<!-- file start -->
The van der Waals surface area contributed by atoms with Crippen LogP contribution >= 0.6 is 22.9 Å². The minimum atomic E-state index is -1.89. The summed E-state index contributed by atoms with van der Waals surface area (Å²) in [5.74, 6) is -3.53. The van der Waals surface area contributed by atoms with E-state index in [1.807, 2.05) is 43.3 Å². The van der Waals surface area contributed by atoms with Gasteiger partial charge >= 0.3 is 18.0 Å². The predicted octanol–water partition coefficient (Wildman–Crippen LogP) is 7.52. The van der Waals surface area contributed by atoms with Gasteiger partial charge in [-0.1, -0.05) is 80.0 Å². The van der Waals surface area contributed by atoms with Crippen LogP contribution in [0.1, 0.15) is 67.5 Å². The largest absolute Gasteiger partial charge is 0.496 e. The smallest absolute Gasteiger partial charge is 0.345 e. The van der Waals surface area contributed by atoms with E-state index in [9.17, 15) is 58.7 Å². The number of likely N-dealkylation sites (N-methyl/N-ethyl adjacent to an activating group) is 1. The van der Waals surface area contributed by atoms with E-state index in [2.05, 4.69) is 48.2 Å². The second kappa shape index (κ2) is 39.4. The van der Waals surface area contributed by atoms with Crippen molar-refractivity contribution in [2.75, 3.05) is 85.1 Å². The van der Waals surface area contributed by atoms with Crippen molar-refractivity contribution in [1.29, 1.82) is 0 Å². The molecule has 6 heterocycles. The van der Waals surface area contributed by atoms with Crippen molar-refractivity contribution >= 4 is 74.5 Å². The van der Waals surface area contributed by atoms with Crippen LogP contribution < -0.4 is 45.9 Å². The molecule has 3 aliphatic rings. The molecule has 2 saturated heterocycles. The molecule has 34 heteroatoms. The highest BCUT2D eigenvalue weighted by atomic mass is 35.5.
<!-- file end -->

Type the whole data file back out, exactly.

The van der Waals surface area contributed by atoms with Crippen LogP contribution >= 0.6 is 22.9 Å². The minimum atomic E-state index is -1.89. The summed E-state index contributed by atoms with van der Waals surface area (Å²) in [5.74, 6) is -3.53. The van der Waals surface area contributed by atoms with E-state index in [1.807, 2.05) is 43.3 Å². The van der Waals surface area contributed by atoms with Gasteiger partial charge >= 0.3 is 18.0 Å². The predicted octanol–water partition coefficient (Wildman–Crippen LogP) is 7.52. The van der Waals surface area contributed by atoms with Gasteiger partial charge in [-0.1, -0.05) is 80.0 Å². The van der Waals surface area contributed by atoms with Crippen LogP contribution in [0.1, 0.15) is 67.5 Å². The largest absolute Gasteiger partial charge is 0.496 e. The smallest absolute Gasteiger partial charge is 0.345 e. The van der Waals surface area contributed by atoms with E-state index in [9.17, 15) is 58.7 Å². The number of likely N-dealkylation sites (N-methyl/N-ethyl adjacent to an activating group) is 1. The van der Waals surface area contributed by atoms with E-state index in [2.05, 4.69) is 48.2 Å². The second kappa shape index (κ2) is 39.4. The van der Waals surface area contributed by atoms with Crippen molar-refractivity contribution in [2.75, 3.05) is 85.1 Å². The van der Waals surface area contributed by atoms with Crippen molar-refractivity contribution in [1.29, 1.82) is 0 Å². The molecule has 6 heterocycles. The van der Waals surface area contributed by atoms with Crippen molar-refractivity contribution >= 4 is 74.5 Å². The van der Waals surface area contributed by atoms with Crippen LogP contribution < -0.4 is 45.9 Å². The molecule has 3 aliphatic rings. The molecule has 2 saturated heterocycles. The molecule has 34 heteroatoms. The highest BCUT2D eigenvalue weighted by atomic mass is 35.5.